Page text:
Please note: As service animals in training in North Carolina are only given access rights when accompanied by a trainer who is actively engaged in the training process, they cannot be in residence in UNC Asheville housing, nor be present in other areas of campus except those places where all students are welcome to bring pets.  Similarly, puppies who are being raised/trained in preparation for participating in formal service animal training are not permitted in University housing or on campus except where pets are allowed.

About Emotional Support Animals:

Emotional Support, Companion and/or Therapy Animals are not considered Service Animals under the ADA and will be considered under the same process as other accommodations.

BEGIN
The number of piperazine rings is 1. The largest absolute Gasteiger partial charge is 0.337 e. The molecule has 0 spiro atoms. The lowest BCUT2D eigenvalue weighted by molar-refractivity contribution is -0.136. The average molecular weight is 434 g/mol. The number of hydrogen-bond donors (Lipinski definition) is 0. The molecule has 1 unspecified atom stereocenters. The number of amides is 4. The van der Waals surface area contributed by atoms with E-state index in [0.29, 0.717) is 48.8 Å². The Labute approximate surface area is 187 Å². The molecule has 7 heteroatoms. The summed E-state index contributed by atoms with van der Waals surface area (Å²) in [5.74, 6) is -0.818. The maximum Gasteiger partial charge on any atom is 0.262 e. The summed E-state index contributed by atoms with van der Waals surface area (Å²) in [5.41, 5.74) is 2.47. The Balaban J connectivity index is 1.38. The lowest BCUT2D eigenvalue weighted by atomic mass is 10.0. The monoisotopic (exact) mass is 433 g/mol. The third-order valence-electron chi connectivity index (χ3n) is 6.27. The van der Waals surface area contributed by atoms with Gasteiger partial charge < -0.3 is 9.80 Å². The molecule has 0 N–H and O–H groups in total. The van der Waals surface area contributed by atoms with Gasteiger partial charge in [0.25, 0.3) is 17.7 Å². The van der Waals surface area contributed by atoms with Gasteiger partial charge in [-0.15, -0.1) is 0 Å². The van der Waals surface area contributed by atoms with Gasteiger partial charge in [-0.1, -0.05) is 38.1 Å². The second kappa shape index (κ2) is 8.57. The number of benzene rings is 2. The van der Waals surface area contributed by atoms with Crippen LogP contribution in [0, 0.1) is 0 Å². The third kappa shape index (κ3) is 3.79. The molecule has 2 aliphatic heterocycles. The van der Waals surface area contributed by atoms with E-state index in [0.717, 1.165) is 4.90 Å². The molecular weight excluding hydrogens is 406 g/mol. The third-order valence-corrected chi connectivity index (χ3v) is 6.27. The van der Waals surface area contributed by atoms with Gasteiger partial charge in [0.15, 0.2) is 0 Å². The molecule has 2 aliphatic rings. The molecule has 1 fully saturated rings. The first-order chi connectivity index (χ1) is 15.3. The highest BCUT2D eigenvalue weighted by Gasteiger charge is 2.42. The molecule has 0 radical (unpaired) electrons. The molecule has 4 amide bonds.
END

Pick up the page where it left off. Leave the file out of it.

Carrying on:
Questions, requests, and/or documentation should be directed to the Office of Academic Accessibility.

Sign Language Interpreting & Speech-to-Text Services

Submit an Interpreter Request Form

Student Responsibilities: Requesting an Interpreter

The Office of Academic Accessibility handles requests for sign language interpreters for academic courses and other required academic activities including but not limited to instructor meetings, labs, field trips, and required group work.All other requests for interpreter services should be made to the organization hosting/sponsoring the event. Students, staff and faculty may request an interpreter for office hours, meetings, and other course related events by submitting an interpreter request form to the Office of Academic Accessibility. In the unlikely event that a student who uses a sign language interpreter or speech-to-text services shows up for the first day of class without a service provider the student should be referred to the Office of Academic Accessibility. The Office of Academic Accessibility will then make the appropriate arrangements.

Student Responsibility: Assuring Timely Delivery of Interpreting Services & Speech-to-Text: